Danielle and I spent a couple of weeks in Uganda after Herbert’s death, mourning with his family, friends and fellow community members. It was an incredibly difficult time, but we were also absolutely inspired to visit the secondary school just shortly after it opened its doors to the first 100 pupils. In the summer, I wrote a comprehensive blog outlining the secondary school project in detail, and you can read it here. To date, it is the project that I am personally most proud of supporting and I envisage big things for the future of Kihembe Vocational Secondary School.

17991218_10154276370985706_3318293566651180828_n 2

[Me and Danielle with Sarah, Herbert’s wife, earlier this year]

On that note, and through planning meetings with Opportunity Africa, we recognised that for the school to be successful going forward, then more classrooms needed to be built. Therefore, whilst we went about fundraising in the UK, Opportunity Africa brought people together in Uganda to lay the project plans for two more classrooms to be built at the school site. By early November, thanks to the generosity of our partners and individual donors, we were delighted to have the funds in place to support the building project that started in early December. By building the two new classrooms, it will ensure that the pupils who progress from S1 & S2 have classes to attend at the start of the next academic year in March 2018. It will also allow the school to recruit more students at S1 & S2 level, and also recruit new teachers to teach the relevant classes. Similarly to the first building project that we facilitated at the school site, we have split this project into five phases. Opportunity Africa, now led by the wonderful Monica Agaba, will again be responsible for managing and monitoring the project. As always, we will keep you updated with our progress.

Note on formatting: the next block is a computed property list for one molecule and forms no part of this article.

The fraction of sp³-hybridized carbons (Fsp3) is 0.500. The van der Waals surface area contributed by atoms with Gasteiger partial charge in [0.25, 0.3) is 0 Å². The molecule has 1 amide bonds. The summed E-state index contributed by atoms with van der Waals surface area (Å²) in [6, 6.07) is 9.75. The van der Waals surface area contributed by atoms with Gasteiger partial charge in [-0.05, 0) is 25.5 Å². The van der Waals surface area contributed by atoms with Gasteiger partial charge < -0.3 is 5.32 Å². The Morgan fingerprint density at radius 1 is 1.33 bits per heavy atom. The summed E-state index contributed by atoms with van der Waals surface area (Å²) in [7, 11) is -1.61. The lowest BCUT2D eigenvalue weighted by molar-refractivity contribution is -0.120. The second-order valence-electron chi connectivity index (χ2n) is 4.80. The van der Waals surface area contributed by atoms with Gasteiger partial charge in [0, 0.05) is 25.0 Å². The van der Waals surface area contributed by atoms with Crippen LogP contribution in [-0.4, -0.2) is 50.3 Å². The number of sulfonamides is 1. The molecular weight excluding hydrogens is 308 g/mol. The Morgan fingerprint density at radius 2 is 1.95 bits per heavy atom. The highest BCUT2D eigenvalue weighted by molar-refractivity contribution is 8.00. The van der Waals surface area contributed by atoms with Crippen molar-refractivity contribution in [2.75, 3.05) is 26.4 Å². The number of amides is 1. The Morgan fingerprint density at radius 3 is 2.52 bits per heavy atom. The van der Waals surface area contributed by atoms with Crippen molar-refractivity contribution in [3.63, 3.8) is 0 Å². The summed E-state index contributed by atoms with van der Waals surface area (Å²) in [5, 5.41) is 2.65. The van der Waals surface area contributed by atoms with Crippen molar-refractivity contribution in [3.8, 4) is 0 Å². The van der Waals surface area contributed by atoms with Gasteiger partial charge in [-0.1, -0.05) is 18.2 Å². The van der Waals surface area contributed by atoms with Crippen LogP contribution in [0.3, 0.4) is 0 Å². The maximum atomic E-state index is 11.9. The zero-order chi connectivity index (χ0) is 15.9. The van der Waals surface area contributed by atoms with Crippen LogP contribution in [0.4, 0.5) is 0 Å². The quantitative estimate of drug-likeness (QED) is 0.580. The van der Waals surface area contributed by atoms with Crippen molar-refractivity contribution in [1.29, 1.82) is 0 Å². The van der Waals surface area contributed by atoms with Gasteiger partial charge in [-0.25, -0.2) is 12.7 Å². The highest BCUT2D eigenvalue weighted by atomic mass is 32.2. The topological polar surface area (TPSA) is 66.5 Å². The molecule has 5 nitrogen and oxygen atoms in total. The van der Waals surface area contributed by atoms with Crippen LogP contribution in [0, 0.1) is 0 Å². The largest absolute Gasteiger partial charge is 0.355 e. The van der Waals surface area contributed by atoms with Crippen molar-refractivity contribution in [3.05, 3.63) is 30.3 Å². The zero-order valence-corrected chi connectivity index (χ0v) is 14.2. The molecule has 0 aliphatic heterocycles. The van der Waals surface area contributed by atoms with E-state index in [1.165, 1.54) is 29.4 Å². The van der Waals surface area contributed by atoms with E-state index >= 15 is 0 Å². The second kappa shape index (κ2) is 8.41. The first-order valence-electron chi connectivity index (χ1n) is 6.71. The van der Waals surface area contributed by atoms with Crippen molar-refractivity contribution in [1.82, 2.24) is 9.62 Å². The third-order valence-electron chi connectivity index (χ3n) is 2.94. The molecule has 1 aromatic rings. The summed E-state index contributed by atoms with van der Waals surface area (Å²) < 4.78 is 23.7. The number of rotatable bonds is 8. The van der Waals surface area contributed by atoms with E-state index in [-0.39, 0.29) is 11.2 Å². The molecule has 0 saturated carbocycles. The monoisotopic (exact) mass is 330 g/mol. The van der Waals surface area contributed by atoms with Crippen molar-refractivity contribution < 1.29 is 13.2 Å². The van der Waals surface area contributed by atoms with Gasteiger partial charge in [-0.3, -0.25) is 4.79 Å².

[Adding the finishing touches to the secondary school]

Back in the UK, lots of other exciting things have been happening! As a family, we have set up a coffee shop in Shirley, Solihull called Bora Coffee Co. where we source and serve a variety of ethical coffees and reinvest a proportion of our profits into The Zuri Project. This has always been a dream of mine, and to be able to depend upon a sustainable income stream for our projects in Uganda is really important for a small charity like ours. The first six months of business have been overwhelming, and we are so grateful to everyone for their support of our little shop! In November, Bora also funded its first project through The Zuri Project, which saw a coffee plantation cultivated at the secondary school site. You can read all about it here.


[Monica and a truckload of coffee seedlings, funded by Bora Coffee Co.]

As I draw this blog to a close, I also want to give a special mention to all of our supporters and donors, for their incredibly generous support of our work. DGCOS and HIES continue to contribute a very generous amount of money each month, which makes an enormous difference in Uganda. We are also very grateful to both the Rotary Clubs of Chorley Astley and Knowle and Dorridge for their continued support of our work, and we are also excited about collaborating with new Rotary Clubs in the New Year. I would also like to publicly thank The Rotary Clubs of Stourbridge and Coventry North for their generous financial contributions towards the secondary school project.


[Secondary school children sitting at desks funded by The Rotary Club of Chorley Astley]